|519. Dr. Wotton to Sir William Petre. On Midsummer-eve the King required the Ambassadors to be at Court next day, to witness the presentation of a sword sent to his Majesty by the Pope. On their arrival they found that the Queen had been delivered of a daughter, and that another was expected. She travailed till 8 o'clock p.m., and brought forth another daughter, still-born; herself escaping not without very great pains and danger. Because of her confinement, and that the King himself was almost all that while never from her, the ceremony of the sword was deferred until the following day, After mass, the Legate Caraffa sat down before the high altar, and the King knelt before him, while he read out of a book all that he had to say, which continued a good while, the King kneeling all the time, and so received the sword. The Pope has sent also a rose to the Queen. Two days previously Wotton had requested to know when he might wait upon the Legate, who appointed Midsummer-day, which chanced not amiss, as it saved him a day's riding to the Court. Wotton's talk was of general matters; expressing their Majesties' invariable affection, reverence, and obedience to the See Apostolic, and their Holy Father that now is, with his own great desire to pay his reverence for the Cardinal. The Legate made long discourse of her Majesty, how constantly, not without great peril, she had continued obedient to the Holy See, and of her zealous efforts to reduce her realm again to the unity of the Church; mentioning that the object of his mission hither was to treat of a peace, to which he found the King well inclined, and also for a general œcumenic Council to be kept at Rome, because the Holy Father, being aged, was unable to travel, and yet would be present thereat himself. Wotton observed, that for these two most necessary points all Christendom was most bounden to his Holiness, who did well answer to the expectation which the world had conceived of him when he was called to this supreme dignity, for the virtuous and holy life which he had lived before did promise no less of him than now was found in him by experience. They conversed at considerable length as to the peace; and with respect to the Council, the Legate said his Holiness most earnestly laboured to have it, therein not only intending to do what may be done for the extirpation of schisms and heresies, but also for reformation of abuses in men's living, and specially of the spirituality. The Legate has gone to make his entry into Paris, and thereafter the child is to be christened, his Eminence standing godfather to her in the Pope's name. The King is said to have given the Legate since his arrival benefices to the value of 10,000 crowns per annum. After presentation of the sword, the Ambassadors dined with the Constable; thereafter the conversation turned upon the Killigrews, who, as the Emperor's Ambassador had heard, had taken a ship of the Spaniards. The Constable said they were pirates, who had robbed certain Frenchmen on the sea, and the King had sent commandment that they should not be suffered to land with any prizes taken from the English or the Spaniards, and that they had sold certain of their prizes in Guernsey. Wotton remarked that they were indeed notorious pirates, and long since known to be such, as the King himself had granted letters to Sir William Pickering, Wotton's predecessor, to cause them to be apprehended: wherefore it was the more strange that they should have been suffered to serve here all this while, and that they ought not to have been permitted to depart from the French ports being armed, but that the King should have known their intent, and have taken such caution of them as the treaty requires. The Constable could not deny that such caution ought to have been taken, but said the King knew nothing of their designs, and would by no means defend them. He then said that some English pirates had lately robbed a Frenchman of which the Admiral reminded Wotton he had sent him a remonstrance, and which Wotton told him he had sent to her Majesty within two or three days after receiving it. All concurred that such would occasionally happen, and that the offenders must be punished, and justice rendered to the sufferers. Understands that post-horses are forbidden to strangers without a special licence, and that the hire of such has been raised; so that now strangers having such licence must pay for themselves and their guide 40 sols at the least, or, as some say, a crown of the sun. This is surely against all reason, for the postmasters' gains were great enough before; and it were pity but these men should be paid home with some like device in England. Though the Ambassador Noailles has been for some time in France, and is now at the Court, cannot perceive that his brother, the prothonotary, prepares to go to England; yet, as the Constable says he is going thither, seeing no preparations knows not what to think of it. Albeit the Legate says that he has come for a peace, yet the truth seems to be that he has come to conclude the treaty for which the Cardinal of Lorraine went last to Rome between the Pope, the French King, the Duke of Ferrara, and others, wherein, inter alia, that the King shall take upon him the protection of the Duchy of Paliano, as he has done. This duchy had belonged to Marc Antonio Colonna, from whom it was forcibly taken by Pope Paul III., and the present Pope has given it to his nephew, the Legate's brother. All the circumstances connected herewith (detailed at some length) are deemed by the Imperialists to be innovations, and they are in arms to recover the duchy; this will cause the Cardinal to leave immediately after the christening, who, having been a soldier the most part of his life, delights more in war, wherein he can do service, than in matters of peace wherein he is not very skilful. So now it is generally thought this truce will not continue. The Abbot of St. Saluces is continually with the Legate, and says he will return to Rome with him. He is very gentle and familiar with Wotton, showing to bear a good affection to matters of England, but otherwise rather French than Spanish. He said three or four days past to the Emperor's Ambassador, "I ween we shall lose the Earl of Devonshire." Of late there came out of Scotland a French gentleman, who passing by England spake with her Majesty and the Cardinal, and who, as Wotton hears, has reported that their countenance and words were not so friendly to him at his return as when he went to Scotland. It has been commonly reported that a number of soldiers were to be sent to Scotland, but now a good number have come thence; knows not what is meant thereby. Henry Killigrew has returned, and was here at the Court three or four days. In the mean season, he lay one night with Captain Crayer, to whom he said, "I know as much of the Earl of Devonshire's mind as another, and he will be here at the Court very shortly, and trusteth well that you will take part with him." Crayer has been informed by others of the rebels that when they make any enterprise on England, they will have safe landing at Harwich or Yarmouth, and be well received, because the people of Harwich, who are privileged to take up victuals for Calais, have good store of provisions for them, and at Yarmouth the Bailiff is their great friend, and the bulwarks in that quarter are in their favour. He suggests the examination of said Bailiff. Further, the Deputy of Calais will rather deliver it to the French King than to the King of England, provided he will assist these rebels. Crayer will give all information of their proceedings, and though he has here a pension of 300 crowns and little less in land for life, yet if he could obtain a meaner living than this in England, he would not remain. Has just received their letter of the 24th ult. Gower has not heard anything from Henry Killigrew, who has willed the rebels at Paris to go to Rouen with the rest; but Gower, partly from want of money, partly from being unasked, remained at Paris, and said to the elder Tremaine ere he left, that seeing they suspected him, he would trouble them no longer. Tremaine bade him not think so, for the Earl of Devonshire esteemed him as much as any man here, and promised that on his return from Rouen he would tell him all he knew. Gower is destitute, and unless helped by the Queen knows not what to do. Advises that he should be considered, if they wish to make use of him. No appearance of the Prothonotary Noailles going to England; if the person at present there is able to execute the office, they will probably appoint him, and by a letter from the Constable, of which he sends a copy (missing), he seems to call him Ambassador already. Bourdillon had been named to go to Scotland, when it was thought King Philip should go with an army into England; he has now gone to Champagne, where the Imperialists and French dispute the possession of a town. The soldiers from Scotland, in number about 500, are sent to Piedmont. The Duke of Guise is reported to be going as General in Italy, which seems to indicate a design upon Naples, to which the Anjouins have long pretended right, as one of the house of Anjou has always been sent when they have such intention. Reiffenberg is sent to Germany to raise troops. War evidently in view. The French are ever beforehand; fears they will be so now if King Philip suffers them. Sends a letter from Gower under a fictitious name (missing), whereby they may perceive his estate. [Eight pages. The greater part in cipher, deciphered.]|
|520. Dr. Wotton to the Council. On the 30th ult. had received their letter of the 24th, and on the 3d inst. had audience of the King. His Majesty allowed well his Admiral's behaviour and answer made to their Majesties' Council of Calais when he was on those frontiers, and misliked that of Senarpont, to whom he should write, his mind being none other than to preserve peace and amity. As to St. Engelvert, he maintained that it had ever belonged to his ancestors, and marvelled that his right thereto should be questioned; nevertheless, required him to deliver a remembrance of those matters to the Constable. As the latter part of the answer seemed to Wotton to sound to a delay and protracting of time, he reminded his Majesty that the harvest was nigh, and that at least so far as reaping was concerned, he desired to know his pleasure. The King promised he should shortly hear of it. The Constable likewise seemed not much to like Senarpont's words; but as for St. Engelvert, he makes it very clear on their side "by all the old stories, and, namely, by our Froissart (for so he named him)." He is, nevertheless, to have the subject considered upon the remembrance. Touching the receiving of Killigrew and his fellows at La Rochelle, he wondered it should be so, as his Majesty had given orders for their apprehension if they landed, and the Admiral had sent out ships for that purpose, as they had robbed French as well as other vessels; and since her Majesty had in like manner sent forth vessels against Cole and these pirates, he trusted she would do justice upon them. Had complained to the Constable, that a servant of his bringing now the Council's packet to him, was constrained all the way from Boulogne to Morette to pay a crown of the sun for every post, whereas previously they paid but 30 sols, which is an excess of 17 or 18 sols for every post on their former payments, or on what the French pay now. The Constable replied that in this they followed the practices of other nations, and their men had to pay at the same rate in England and Flanders. Informed by Wotton that he was mistaken as to England, the Constable promised an answer on this point also. On the following day sent his remembrance, specially urging reply as to the corn, but received no answer. Next day being Sunday, the King's daughter was christened, the Pope's Legate being godfather, and Madame de St. Pol and the Duchess of Montpensier godmothers. The child was named Victoria, after the Pope's mother. The Ambassadors were required to be present, and thereafter to sup. The King, the Legate, the Cardinal of Lorraine, the Queen of Scots, the Dauphin, the King's two eldest daughters, and the godmothers supped at the King's board. At another long table were the Ambassadors at the upper end, all on one side; and over against them were the Duke of Lorraine, the Prince of Ferrara, the Prince of Mantua, the Duchesses of Valentinois, D'Aumale, and Castres, the Duke of Ferrara's brother. On the side beneath them, the two Duchesses of Guise, and so downwards a great number, specially of ladies. While at supper, the Ambassadors received a message from the Legate, requesting them to meet him in the chapel after supper. His Eminence stated that the cause of his coming hither was in regard to a peace and a General Council. Touching the former, the French King and Council were all reasonable and content, should any questions of difference arise in the settlement of peace, to take the Pope as indifferent judge between them, and to stand to his determination, specially seeing that the Pope is, and ought to be, judge over all Christian Princes. He then mentioned that he could not await the return of the other Legate to the Emperor and King Philip, because the Pope had revoked him in consequence of Marc Antonio Colonna having threatened to sack Rome; in which matter he "began to wax somewhat warm, and not only spoke very evil by the said Marc Antonio, but also by all the Colonneses generally; and not only of them that now are, but generally of them that have been in times past, saying they were naughty men, and ever rebels to God's Vicars, the Popes for the time being." The Spanish Ambassador, having suggested that a private matter of Colonna against the Pope should not cause the Legate to depart until the return of the other Cardinal, when their coming hither was for the common wealth of all Christendom, provoked a very vehement reply from the Legate, who charged some Spanish captains with aiding Colonna. "The talk betwixt them continued a good while, the Cardinal's high words increasing more and more, and spoken so loud that all they who were in the chapel (where I suppose were 50 persons or thereabout) might well perceive his talk. I cannot learn that any of the Ambassadors liked the Cardinal's communication; and for my part, to say plainly as I think, I must needs say that he lacked a great deal of that soberness and modesty which a man of his degree and vocation, and come for such a godly intent, as he gave the world to understand that he came for, ought to have showed." On Monday and Tuesday had sent to the Constable for a reply, but received none; on the latter day his servant urging such, especially as to the corn, for fear of inconvenience that may ensue, "the Constable, as it seemed, scant being contented to be importuned, bad him go his way; and made him no other answer." On Tuesday, a young man named Middlemore brought him from Sir Nicholas Throckmorton a packet, which on opening he found contained a letter to her Majesty, and others to the Cardinal, Lord Chancellor, M. Englefield, and himself. These he forwards. Middlemore informs him that Throckmorton arrived at St. Malo about 16 days before; and on his way to Paris his horse fell upon him, so that he is sore sick, and so was fain in small journeys to ride to Paris, where he trusted to have found Wotton; but being unable to ride farther, had written to him by Middlemore in post. Middlemore affirms that hitherto he has spoken with no Englishman in France, nor intends to do so except with Wotton. But Wotton said it were very hard for him so to do, and therefore would have wished (if he means as he writes) that he had not tarried here, but had gone to Cologne or Cleveland, and had abode the end of the matter there, since he pretends so much to fear Flanders. Middlemore replied, that if he knew so much of Wotton's mind, he thought he would not fail so to do, if his inability to travel, and want of sufficient money for so long a journey, did not let him. Had dismissed him with an assurance that the letters should be forwarded, and any replies thereto transmitted to Throckmorton, if he knew his address; exhorting that he should take good heed by no means to have any communication with the rebels, for that would so damage his business, that Wotton would never thereafter have anything to do with it. On Wednesday the 8th, again sent to Court for his answer. The Constable promised he should receive it next day. It did not arrive, and that day both King and Constable left for Fontainebleau; whither he was obliged to send again on the 10th, and at length received the reply, of which he sends a copy (missing). By this,—so dark and general that he is never the nearer for it,—they will perceive how they that shall run post here in France for her Majesty's affairs shall be ordered, and that he shall be able to send none but by a special letter at every time; which besides being a great let if haste be required, their Ambassador shall never send letters without its being known. They will also perceive the Constable's request concerning a merchant vessel of Dieppe, which he alleges conveyed Killigrew to England. Had on the 11th written to the Constable for more explicit answer, on pretext of imperfect knowledge of the French tongue, and the precise meaning of the words, "make no innovation;" also requiring a billet or letter for post-horses. His reply of yesterday they will see by the copy sent (also missing), which still leaves the point dark enough. Having received no letter for post-horses, doubts much that the posts will deliver none to his men; but yet he will prove what they will do. The Legate has sent his train away, and will follow in post as soon as he receives answer from Rome, for which he looks daily. [Six pages and a half.]|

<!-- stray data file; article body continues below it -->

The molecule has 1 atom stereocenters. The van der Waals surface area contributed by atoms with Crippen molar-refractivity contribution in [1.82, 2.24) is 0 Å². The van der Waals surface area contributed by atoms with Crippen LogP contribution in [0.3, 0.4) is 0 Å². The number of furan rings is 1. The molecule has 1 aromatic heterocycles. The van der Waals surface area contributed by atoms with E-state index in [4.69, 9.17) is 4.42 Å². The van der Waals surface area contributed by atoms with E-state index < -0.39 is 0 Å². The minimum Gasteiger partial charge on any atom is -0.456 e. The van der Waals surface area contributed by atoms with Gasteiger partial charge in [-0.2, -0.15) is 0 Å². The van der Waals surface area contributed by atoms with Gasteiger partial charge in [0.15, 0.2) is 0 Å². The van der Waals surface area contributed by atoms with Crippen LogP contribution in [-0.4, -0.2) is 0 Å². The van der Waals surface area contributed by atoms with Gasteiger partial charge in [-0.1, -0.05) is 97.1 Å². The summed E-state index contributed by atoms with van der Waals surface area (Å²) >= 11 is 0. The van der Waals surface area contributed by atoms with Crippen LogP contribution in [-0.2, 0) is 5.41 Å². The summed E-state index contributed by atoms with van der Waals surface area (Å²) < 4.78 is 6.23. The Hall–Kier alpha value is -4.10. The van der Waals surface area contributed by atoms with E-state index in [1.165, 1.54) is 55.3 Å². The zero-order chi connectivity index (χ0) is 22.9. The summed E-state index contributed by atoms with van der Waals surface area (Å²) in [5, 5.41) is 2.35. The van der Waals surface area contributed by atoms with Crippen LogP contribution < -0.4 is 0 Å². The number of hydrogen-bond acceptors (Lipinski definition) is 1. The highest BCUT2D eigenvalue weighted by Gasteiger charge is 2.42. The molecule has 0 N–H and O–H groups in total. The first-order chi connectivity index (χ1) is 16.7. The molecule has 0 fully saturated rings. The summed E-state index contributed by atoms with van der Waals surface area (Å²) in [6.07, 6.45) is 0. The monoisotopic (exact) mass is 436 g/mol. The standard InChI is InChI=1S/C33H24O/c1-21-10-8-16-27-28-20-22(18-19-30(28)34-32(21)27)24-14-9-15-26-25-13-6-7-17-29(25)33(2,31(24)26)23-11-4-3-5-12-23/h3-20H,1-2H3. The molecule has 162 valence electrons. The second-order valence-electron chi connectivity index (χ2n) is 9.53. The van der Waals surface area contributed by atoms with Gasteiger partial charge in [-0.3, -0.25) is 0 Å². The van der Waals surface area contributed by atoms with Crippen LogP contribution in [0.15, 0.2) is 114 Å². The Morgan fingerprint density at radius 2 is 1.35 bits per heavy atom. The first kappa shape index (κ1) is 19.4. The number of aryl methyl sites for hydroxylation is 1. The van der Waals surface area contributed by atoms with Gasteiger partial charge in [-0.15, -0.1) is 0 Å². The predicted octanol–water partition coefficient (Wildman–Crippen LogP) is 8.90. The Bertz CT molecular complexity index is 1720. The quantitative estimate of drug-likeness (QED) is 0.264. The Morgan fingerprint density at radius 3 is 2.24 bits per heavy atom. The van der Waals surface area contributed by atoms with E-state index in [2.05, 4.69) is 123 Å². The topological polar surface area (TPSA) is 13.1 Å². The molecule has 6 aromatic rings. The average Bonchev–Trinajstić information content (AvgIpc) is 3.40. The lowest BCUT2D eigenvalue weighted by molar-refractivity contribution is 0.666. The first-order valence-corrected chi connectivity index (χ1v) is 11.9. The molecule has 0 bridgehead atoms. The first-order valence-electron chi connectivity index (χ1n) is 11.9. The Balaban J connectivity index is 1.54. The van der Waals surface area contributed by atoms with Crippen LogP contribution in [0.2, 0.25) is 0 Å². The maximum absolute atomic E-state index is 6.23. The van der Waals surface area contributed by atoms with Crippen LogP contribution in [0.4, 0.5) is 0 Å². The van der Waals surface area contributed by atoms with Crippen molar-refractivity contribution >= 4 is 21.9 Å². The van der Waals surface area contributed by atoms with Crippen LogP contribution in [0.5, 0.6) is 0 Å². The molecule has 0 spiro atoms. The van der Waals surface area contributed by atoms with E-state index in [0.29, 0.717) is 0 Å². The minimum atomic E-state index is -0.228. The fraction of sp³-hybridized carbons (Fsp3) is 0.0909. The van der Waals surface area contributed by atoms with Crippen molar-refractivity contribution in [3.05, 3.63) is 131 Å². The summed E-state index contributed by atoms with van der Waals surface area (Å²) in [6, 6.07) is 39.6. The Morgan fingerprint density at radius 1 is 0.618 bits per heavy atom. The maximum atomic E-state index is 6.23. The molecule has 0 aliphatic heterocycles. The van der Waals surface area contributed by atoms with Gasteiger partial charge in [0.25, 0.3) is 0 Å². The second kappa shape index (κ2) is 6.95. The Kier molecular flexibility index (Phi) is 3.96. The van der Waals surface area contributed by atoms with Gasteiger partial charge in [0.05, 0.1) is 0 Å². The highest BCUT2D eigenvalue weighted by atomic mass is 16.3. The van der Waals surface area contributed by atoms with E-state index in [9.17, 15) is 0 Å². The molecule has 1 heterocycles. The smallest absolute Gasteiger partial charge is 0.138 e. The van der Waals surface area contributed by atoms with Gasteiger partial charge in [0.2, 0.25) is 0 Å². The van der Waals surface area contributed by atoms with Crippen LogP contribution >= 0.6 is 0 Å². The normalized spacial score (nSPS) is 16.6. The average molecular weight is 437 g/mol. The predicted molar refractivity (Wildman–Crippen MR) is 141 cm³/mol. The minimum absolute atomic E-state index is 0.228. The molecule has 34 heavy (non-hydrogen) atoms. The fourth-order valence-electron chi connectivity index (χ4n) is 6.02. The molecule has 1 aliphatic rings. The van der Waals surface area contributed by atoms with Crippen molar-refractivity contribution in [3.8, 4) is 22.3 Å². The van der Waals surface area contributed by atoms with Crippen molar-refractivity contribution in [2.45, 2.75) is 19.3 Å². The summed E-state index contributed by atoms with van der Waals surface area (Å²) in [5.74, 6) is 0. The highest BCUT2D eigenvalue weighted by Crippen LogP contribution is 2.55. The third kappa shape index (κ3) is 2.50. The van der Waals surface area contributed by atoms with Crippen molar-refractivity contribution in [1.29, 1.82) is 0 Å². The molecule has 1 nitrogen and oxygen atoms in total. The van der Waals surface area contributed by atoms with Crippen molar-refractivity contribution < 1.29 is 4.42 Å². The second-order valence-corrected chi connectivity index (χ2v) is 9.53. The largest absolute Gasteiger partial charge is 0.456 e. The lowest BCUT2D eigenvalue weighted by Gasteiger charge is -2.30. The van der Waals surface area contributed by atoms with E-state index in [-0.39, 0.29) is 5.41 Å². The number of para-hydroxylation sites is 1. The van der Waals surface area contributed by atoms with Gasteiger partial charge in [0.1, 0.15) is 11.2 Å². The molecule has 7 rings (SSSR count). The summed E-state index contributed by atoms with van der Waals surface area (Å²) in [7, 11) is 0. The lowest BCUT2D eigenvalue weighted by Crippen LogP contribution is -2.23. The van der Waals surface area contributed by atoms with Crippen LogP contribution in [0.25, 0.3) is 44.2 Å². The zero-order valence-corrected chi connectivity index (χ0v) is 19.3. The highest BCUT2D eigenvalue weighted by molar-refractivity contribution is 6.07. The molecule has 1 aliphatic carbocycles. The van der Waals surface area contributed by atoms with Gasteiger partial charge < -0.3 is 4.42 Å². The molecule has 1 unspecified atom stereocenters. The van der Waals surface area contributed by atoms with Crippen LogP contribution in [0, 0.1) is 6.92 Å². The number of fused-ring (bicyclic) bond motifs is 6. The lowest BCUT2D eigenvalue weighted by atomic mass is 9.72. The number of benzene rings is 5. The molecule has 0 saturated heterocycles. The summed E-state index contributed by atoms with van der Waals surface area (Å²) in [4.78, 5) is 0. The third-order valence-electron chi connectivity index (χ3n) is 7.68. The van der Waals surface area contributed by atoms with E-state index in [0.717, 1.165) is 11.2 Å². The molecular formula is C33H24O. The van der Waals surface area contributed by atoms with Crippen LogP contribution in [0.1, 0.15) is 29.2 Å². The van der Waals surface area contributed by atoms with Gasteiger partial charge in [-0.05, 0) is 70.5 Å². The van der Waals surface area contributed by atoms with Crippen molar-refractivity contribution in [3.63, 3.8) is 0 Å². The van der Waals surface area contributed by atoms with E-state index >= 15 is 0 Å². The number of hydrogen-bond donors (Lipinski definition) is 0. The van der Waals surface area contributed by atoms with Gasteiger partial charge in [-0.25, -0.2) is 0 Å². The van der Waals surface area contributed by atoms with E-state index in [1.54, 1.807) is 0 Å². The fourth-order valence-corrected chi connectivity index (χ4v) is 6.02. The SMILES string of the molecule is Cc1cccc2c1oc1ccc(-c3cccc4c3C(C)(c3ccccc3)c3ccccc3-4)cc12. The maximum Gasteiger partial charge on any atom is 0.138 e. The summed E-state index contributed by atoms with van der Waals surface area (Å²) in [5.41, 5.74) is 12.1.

|521. The Emperor Charles V. to Queen Mary. Had designed that the Sieur de Maltravers, (fn. 1) who brought her letter, should have been the bearer of the reply; but God had otherwise disposed it, having been pleased to take him to Himself, after a few days attack of violent fever. He deeply regrets the deceased, on account of his virtues and ability. [French. One page.]|